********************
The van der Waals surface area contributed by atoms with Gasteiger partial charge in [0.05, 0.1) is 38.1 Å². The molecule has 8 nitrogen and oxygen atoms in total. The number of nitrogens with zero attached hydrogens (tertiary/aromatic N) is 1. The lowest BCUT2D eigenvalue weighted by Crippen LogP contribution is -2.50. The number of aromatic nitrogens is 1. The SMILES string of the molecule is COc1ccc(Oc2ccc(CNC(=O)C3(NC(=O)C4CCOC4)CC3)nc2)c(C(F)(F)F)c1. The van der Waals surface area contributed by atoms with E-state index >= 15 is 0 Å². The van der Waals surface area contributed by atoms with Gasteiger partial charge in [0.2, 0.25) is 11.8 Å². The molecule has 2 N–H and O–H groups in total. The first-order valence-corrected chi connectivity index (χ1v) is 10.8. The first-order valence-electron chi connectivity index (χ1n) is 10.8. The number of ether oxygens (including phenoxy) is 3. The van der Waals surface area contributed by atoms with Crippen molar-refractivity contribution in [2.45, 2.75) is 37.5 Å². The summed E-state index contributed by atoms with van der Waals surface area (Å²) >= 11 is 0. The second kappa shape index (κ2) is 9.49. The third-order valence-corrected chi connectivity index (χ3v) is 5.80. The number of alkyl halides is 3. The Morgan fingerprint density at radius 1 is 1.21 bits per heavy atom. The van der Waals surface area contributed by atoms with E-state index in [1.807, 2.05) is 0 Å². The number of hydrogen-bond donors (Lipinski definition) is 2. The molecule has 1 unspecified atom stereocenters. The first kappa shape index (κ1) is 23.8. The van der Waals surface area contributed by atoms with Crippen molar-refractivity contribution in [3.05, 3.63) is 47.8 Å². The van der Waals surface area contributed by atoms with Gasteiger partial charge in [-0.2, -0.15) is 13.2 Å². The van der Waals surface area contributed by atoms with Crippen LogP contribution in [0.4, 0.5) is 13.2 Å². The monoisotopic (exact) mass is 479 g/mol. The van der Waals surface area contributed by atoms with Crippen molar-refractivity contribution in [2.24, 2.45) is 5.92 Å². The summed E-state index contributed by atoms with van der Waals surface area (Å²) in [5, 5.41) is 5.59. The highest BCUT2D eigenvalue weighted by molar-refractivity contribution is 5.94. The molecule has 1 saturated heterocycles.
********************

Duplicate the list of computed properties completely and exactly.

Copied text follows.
The van der Waals surface area contributed by atoms with Gasteiger partial charge in [0.05, 0.1) is 38.1 Å². The molecule has 8 nitrogen and oxygen atoms in total. The number of nitrogens with zero attached hydrogens (tertiary/aromatic N) is 1. The lowest BCUT2D eigenvalue weighted by Crippen LogP contribution is -2.50. The number of aromatic nitrogens is 1. The SMILES string of the molecule is COc1ccc(Oc2ccc(CNC(=O)C3(NC(=O)C4CCOC4)CC3)nc2)c(C(F)(F)F)c1. The van der Waals surface area contributed by atoms with E-state index >= 15 is 0 Å². The van der Waals surface area contributed by atoms with Gasteiger partial charge in [0.2, 0.25) is 11.8 Å². The molecule has 2 N–H and O–H groups in total. The first-order valence-corrected chi connectivity index (χ1v) is 10.8. The first-order valence-electron chi connectivity index (χ1n) is 10.8. The number of ether oxygens (including phenoxy) is 3. The van der Waals surface area contributed by atoms with Crippen molar-refractivity contribution in [2.45, 2.75) is 37.5 Å². The summed E-state index contributed by atoms with van der Waals surface area (Å²) >= 11 is 0. The second kappa shape index (κ2) is 9.49. The third-order valence-corrected chi connectivity index (χ3v) is 5.80. The number of alkyl halides is 3. The Morgan fingerprint density at radius 1 is 1.21 bits per heavy atom. The van der Waals surface area contributed by atoms with E-state index in [1.807, 2.05) is 0 Å². The number of hydrogen-bond donors (Lipinski definition) is 2. The molecule has 1 unspecified atom stereocenters. The first kappa shape index (κ1) is 23.8. The van der Waals surface area contributed by atoms with Crippen molar-refractivity contribution in [3.05, 3.63) is 47.8 Å². The van der Waals surface area contributed by atoms with Gasteiger partial charge in [-0.2, -0.15) is 13.2 Å². The van der Waals surface area contributed by atoms with Crippen LogP contribution in [0.4, 0.5) is 13.2 Å². The monoisotopic (exact) mass is 479 g/mol. The van der Waals surface area contributed by atoms with Crippen molar-refractivity contribution in [2.24, 2.45) is 5.92 Å². The summed E-state index contributed by atoms with van der Waals surface area (Å²) in [5, 5.41) is 5.59. The highest BCUT2D eigenvalue weighted by molar-refractivity contribution is 5.94. The molecule has 1 saturated heterocycles.